Tuesday, May 28, 2013

Kame Deltas

Feature Fact File: Kame Deltas
What is a kame delta?
Kame deltas are irregularly shaped hills of well sorted and stratified sediment. They are a type of kame, but they form in a distinct manner (which we will discuss in a few moments). Because of their unique formation, one of their sides are much steeper than the other, which is called an ice contact slope. Kame deltas are layered are layered because streams deposited the sediment. The layers are always parallel to the less steep side.

How do kame deltas form?
    Kame deltas form when a stream of meltwater carrying sediment flow off the snout of the glacier. This causes the sediment to build up at the base, making the snout of the glacier seem less steep. When the glacier retreats, the kame delta remains with two distinct sides: one that was touching the glacier (the ice contact slope), and the one that the melt water flowed over.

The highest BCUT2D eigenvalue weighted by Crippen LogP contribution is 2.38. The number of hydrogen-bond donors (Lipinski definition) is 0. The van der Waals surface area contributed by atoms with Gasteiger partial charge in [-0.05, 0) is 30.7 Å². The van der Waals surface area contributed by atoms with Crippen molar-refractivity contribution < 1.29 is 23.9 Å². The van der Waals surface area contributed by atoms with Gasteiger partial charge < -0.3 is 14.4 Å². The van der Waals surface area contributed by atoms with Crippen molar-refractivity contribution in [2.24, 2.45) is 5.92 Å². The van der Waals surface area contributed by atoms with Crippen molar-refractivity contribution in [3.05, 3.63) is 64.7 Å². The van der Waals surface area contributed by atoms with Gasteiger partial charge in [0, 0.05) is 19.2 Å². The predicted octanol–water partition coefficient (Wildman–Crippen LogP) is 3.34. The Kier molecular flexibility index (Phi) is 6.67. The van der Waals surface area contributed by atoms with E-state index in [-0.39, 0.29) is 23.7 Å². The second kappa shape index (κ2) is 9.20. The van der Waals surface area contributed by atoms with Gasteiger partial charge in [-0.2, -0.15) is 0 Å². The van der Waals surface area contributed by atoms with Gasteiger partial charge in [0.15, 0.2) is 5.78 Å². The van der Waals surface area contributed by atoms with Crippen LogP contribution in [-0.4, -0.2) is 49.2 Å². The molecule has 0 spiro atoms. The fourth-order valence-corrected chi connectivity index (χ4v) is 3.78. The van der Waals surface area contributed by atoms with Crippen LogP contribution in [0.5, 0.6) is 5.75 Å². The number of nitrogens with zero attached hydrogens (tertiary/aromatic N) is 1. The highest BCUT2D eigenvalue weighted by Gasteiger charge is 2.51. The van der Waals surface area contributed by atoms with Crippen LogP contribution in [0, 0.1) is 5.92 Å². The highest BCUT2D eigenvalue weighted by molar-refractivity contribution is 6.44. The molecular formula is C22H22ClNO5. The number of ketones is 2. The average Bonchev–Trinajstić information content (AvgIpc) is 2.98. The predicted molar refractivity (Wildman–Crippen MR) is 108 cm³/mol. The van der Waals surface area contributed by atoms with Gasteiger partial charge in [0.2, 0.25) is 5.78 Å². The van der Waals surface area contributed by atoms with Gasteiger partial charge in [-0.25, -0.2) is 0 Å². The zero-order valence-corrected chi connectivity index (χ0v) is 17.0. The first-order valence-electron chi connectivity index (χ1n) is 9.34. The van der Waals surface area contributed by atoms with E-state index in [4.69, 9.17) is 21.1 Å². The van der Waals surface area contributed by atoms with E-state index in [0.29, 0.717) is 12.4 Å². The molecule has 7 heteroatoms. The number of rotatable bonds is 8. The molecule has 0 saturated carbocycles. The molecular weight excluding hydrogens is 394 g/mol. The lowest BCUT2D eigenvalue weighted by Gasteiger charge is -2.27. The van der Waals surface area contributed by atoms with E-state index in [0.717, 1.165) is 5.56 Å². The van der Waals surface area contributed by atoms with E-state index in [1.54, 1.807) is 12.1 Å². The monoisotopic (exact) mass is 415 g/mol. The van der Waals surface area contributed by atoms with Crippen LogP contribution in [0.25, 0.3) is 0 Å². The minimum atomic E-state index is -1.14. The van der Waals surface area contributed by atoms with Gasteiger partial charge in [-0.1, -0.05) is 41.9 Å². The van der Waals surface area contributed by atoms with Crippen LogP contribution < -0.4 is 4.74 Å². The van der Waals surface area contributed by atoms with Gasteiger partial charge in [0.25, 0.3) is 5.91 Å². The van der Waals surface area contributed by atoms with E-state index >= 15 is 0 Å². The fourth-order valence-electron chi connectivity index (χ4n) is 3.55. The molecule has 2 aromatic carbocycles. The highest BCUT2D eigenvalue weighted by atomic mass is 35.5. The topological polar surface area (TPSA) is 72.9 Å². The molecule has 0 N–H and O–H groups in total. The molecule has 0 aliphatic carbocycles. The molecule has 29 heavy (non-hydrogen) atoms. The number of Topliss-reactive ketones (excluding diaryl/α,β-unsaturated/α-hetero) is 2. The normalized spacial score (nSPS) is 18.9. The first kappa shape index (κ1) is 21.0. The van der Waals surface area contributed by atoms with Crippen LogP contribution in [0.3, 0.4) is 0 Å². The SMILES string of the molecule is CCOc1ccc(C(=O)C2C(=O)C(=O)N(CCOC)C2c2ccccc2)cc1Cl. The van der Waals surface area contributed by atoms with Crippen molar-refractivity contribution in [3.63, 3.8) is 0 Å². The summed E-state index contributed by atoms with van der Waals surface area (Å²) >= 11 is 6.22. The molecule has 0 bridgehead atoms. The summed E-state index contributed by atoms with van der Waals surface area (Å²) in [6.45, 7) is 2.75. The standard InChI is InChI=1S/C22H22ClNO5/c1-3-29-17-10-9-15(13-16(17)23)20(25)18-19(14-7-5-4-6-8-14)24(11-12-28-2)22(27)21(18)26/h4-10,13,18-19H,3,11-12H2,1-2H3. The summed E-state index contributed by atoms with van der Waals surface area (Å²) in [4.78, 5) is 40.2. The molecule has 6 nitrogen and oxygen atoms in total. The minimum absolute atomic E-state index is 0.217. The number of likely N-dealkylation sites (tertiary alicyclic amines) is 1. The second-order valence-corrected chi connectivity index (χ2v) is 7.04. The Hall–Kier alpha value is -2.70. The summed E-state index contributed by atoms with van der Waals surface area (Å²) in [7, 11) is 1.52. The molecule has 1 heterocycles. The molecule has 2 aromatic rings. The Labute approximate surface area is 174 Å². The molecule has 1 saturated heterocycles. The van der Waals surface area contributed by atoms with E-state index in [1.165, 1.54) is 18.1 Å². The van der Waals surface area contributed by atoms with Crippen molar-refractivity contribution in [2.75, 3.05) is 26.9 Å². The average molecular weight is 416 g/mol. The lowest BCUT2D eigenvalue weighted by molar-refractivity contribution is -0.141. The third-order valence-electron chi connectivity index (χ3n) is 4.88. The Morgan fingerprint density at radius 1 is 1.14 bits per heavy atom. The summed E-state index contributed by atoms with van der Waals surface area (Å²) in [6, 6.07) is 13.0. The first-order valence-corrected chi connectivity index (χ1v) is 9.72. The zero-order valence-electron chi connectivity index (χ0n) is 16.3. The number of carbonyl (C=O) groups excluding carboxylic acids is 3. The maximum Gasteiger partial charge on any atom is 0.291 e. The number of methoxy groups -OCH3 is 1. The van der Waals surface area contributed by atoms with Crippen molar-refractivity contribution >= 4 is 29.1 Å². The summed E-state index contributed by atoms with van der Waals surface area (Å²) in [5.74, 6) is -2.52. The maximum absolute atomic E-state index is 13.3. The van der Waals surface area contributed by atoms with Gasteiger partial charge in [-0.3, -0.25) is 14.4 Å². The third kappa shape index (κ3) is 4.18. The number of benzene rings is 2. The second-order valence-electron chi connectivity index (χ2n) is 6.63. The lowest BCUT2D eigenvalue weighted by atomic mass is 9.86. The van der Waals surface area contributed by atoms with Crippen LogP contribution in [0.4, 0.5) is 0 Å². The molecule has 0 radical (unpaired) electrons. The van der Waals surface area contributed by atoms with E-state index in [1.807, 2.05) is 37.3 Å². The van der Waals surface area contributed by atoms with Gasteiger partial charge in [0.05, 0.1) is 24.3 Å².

If you look to the right of the image, you can see how a kame delta forms.

Where do kame deltas form?
    Kame deltas form at the snouts of glaciers.

Fun fact:
Kame deltas are also sometimes called ice contact heads.

Image Citation:

Development of Kames. Digital image. Access Science. McGraw Hill Education, n.d. Web. 26 May 2013. <http://www.accessscience.com/loadBinary.aspx?filename=290200FG0040.gif>.

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